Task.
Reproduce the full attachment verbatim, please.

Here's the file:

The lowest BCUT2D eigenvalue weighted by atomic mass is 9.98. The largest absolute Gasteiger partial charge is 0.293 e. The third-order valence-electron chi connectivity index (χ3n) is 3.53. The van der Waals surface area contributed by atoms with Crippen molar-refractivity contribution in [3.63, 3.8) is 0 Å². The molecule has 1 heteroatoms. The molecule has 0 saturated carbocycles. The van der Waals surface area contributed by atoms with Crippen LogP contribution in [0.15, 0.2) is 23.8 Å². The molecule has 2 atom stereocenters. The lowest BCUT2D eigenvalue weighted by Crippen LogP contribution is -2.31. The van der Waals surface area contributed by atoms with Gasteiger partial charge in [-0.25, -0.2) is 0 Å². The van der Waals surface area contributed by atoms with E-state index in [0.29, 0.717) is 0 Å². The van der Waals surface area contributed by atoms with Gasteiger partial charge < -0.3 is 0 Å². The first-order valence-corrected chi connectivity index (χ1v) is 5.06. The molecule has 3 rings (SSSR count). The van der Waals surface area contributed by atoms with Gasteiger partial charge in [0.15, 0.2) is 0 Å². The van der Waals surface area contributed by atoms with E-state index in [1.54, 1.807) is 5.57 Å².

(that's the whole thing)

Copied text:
The lowest BCUT2D eigenvalue weighted by atomic mass is 9.98. The largest absolute Gasteiger partial charge is 0.293 e. The third-order valence-electron chi connectivity index (χ3n) is 3.53. The van der Waals surface area contributed by atoms with Crippen molar-refractivity contribution in [3.63, 3.8) is 0 Å². The molecule has 1 heteroatoms. The molecule has 0 saturated carbocycles. The van der Waals surface area contributed by atoms with Crippen LogP contribution in [0.15, 0.2) is 23.8 Å². The molecule has 2 atom stereocenters. The lowest BCUT2D eigenvalue weighted by Crippen LogP contribution is -2.31. The van der Waals surface area contributed by atoms with Gasteiger partial charge in [-0.25, -0.2) is 0 Å². The van der Waals surface area contributed by atoms with E-state index in [0.29, 0.717) is 0 Å². The van der Waals surface area contributed by atoms with Gasteiger partial charge < -0.3 is 0 Å². The first-order valence-corrected chi connectivity index (χ1v) is 5.06. The molecule has 3 rings (SSSR count). The van der Waals surface area contributed by atoms with Gasteiger partial charge in [0.15, 0.2) is 0 Å². The van der Waals surface area contributed by atoms with E-state index in [1.54, 1.807) is 5.57 Å².